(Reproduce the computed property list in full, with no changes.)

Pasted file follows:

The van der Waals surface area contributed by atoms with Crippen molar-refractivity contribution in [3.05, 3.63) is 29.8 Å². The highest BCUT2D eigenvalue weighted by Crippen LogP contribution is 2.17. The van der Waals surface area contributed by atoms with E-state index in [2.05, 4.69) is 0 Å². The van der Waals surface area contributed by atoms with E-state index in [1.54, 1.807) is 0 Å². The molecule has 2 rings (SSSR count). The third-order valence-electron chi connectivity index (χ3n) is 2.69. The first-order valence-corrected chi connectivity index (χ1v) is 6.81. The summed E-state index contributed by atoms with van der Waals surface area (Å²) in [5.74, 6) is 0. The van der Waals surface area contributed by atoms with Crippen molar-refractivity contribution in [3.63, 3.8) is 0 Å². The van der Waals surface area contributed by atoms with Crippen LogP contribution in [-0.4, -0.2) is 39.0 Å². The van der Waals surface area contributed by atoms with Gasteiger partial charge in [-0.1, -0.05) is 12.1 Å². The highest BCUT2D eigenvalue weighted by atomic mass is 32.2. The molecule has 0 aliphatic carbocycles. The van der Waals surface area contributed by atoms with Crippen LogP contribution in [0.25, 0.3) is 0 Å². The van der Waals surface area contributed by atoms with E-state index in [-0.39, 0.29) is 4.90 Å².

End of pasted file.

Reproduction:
The van der Waals surface area contributed by atoms with Crippen molar-refractivity contribution in [3.05, 3.63) is 29.8 Å². The highest BCUT2D eigenvalue weighted by Crippen LogP contribution is 2.17. The van der Waals surface area contributed by atoms with E-state index in [2.05, 4.69) is 0 Å². The van der Waals surface area contributed by atoms with E-state index in [1.54, 1.807) is 0 Å². The molecule has 2 rings (SSSR count). The third-order valence-electron chi connectivity index (χ3n) is 2.69. The first-order valence-corrected chi connectivity index (χ1v) is 6.81. The summed E-state index contributed by atoms with van der Waals surface area (Å²) in [5.74, 6) is 0. The van der Waals surface area contributed by atoms with Crippen molar-refractivity contribution in [3.63, 3.8) is 0 Å². The van der Waals surface area contributed by atoms with Crippen LogP contribution in [-0.4, -0.2) is 39.0 Å². The van der Waals surface area contributed by atoms with Gasteiger partial charge in [-0.1, -0.05) is 12.1 Å². The highest BCUT2D eigenvalue weighted by atomic mass is 32.2. The molecule has 0 aliphatic carbocycles. The van der Waals surface area contributed by atoms with Crippen LogP contribution in [0.25, 0.3) is 0 Å². The van der Waals surface area contributed by atoms with E-state index in [-0.39, 0.29) is 4.90 Å².